The first modernist estate was Siedlung Schillerpark erected in the Wedding district north of the city centre for the Berlin Savings and Building Association and built by the construction workers’ guild, the Bauhütte Berlin.  It features 330 homes, predominantly built to Taut’s designs in three phases between 1924 and 1930, with landscaping by Walter Rossow.

The earliest blocks are located along Dubliner and Oxford Strasse, three and four-storey blocks, red-brick with bands of white plastering, enclosing carefully planned courtyards intended to fulfil Taut’s principle of ‘outdoor living space’.  Alternating balconies and loggias, facing the sun, were used to create striking facades. There is a strong influence here of the Amsterdam School which Taut had studied in the early twenties. (3)

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‘Outdoor living space’, Siedlung Schillerpark

The actual apartments were of more traditional form and some of the earliest – where three homes accessed a single landing – were single-aspect, lacking cross-ventilation.  The flats varied in size too, from 1½ to 4½ rooms (the main figure refers to living rooms separate from kitchen and bathroom; the fraction represents a small box-room) and, though designed intentionally for different income groups, all enjoyed the same standard of fitting.  Low attics contained laundry and drying rooms. A separate bathhouse and new kindergarten were provided in 1930.

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One of the estate’s doorways

It was intended to pioneer a new and civilised form of urban living at density both in its quality of accommodation and design aesthetic.  Clearly modernist in form, Taut included some personal signatures – a rich use of colours, textures and surface patterns – and some idiosyncratic expressionist elements seen, for example, in the reinforced concrete tapered pillars.

To one commentator, it was all a: (4)

bold statement of new site planning ideas and building forms, a forcefulness of expression, drawing attention to itself as something revolutionary. The preference for flat roofs, straight lines, and right angles is symptomatic of the will to express the social spirit of a new age.

Most new public housing of the time was not of such consciously modernist design but new building regulations, drawn up municipal building councillor Walter Koeppen, introduced strict zoning rules separating housing and industry and banning the use of side and rear blocks in future developments.  New blocks had to be arranged either around the plot perimeter (Randbebauung) or as open-ended terraces (Zeilenbau).  The Mietskaserne had been consigned to history. (5)

A desperate housing shortage remained, however; by 1926 it was estimated 174,000 homes were required to accommodate Berlin’s growing population.  One consequence was rising rents; between 1925 and 1929, they almost doubled – for a two-bedroom flat, from 23.10 Reichsmarks to 43.75.  Planners and architects looked to secure affordable rents by standardising schemes and reducing space standards; at worst, a so-called Existenzminimum (‘minimum existence’) home, condemned by Wagner, contained just 1½ rooms and 40 square metres of floor space.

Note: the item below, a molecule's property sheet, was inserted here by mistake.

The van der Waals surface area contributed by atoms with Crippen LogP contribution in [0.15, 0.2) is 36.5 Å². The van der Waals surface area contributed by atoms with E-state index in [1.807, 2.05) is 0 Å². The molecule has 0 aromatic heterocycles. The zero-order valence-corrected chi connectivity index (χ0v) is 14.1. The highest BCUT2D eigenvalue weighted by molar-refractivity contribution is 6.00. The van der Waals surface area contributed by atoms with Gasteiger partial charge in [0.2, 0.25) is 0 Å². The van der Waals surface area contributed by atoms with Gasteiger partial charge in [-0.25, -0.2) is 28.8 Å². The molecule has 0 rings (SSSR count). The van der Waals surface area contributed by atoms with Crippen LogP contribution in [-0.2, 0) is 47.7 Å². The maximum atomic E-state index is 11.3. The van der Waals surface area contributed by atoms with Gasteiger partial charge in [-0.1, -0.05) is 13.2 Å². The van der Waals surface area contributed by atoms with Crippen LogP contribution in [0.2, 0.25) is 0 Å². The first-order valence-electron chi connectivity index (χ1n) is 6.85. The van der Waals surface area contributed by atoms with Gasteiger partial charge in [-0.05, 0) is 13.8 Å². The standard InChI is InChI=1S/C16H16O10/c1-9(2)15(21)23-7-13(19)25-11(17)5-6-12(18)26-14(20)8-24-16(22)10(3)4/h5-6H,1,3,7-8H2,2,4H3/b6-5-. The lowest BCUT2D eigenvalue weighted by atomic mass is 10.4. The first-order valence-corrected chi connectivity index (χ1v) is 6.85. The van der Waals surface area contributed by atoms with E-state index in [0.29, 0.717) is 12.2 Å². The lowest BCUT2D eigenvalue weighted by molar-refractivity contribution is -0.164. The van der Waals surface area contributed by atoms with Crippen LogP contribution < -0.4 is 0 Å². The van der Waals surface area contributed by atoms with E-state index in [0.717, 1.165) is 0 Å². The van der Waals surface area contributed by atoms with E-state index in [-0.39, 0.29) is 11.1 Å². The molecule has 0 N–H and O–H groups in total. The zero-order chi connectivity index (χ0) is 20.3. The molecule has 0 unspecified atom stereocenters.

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Carl Legien Estate head-building

The Carl Legien Estate (named after the German trades unionist and social democrat who had died in 1920), built for GEHAG between 1928 and 1930 in the densely-settled working-class district of Prenzlauer Berg, reflected such economising measures.  Eighty per cent of its 1149 flats were of 1½ to 2 rooms but it was an attempt by Taut (in collaboration with Franz Hillinger) to provide high-density housing in a consciously modernist and progressive form: in the words of Kurt Junghanns (Taut’s biographer): (6)

to defeat the tenement building system on its own terrain and to prove that the new principles can also be used to build in a better way in an urban context.

The estate comprised a series of four- to five-storey blocks along existing street lines but there the resemblance to the earlier tenement housing which surrounded it ended.  Two innovations stand out.

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Carl Legien Estate courtyard

Firstly, Taut maximised the light and air of the new development by creating three large U-shaped open courts along its main artery Erich-Weinert-Strasse. Living rooms and balconies were placed on the inside of the blocks, facing the courts, to emphasise their communal, semi-public nature.

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Carl Legien Estate side street

Secondly, Taut – who had famously urged that colour (he called it ‘this wonderful gift from God’) should have ‘absolutely the same rights as form’ – painted the exterior facades a sunny yellow which made the narrow side streets appear wider. Interior loggias were painted yellow too for emphasis and rear walls across the interior courtyards in pairs of red brown, blue or dark green.

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Carl Legien Estate shops and facilities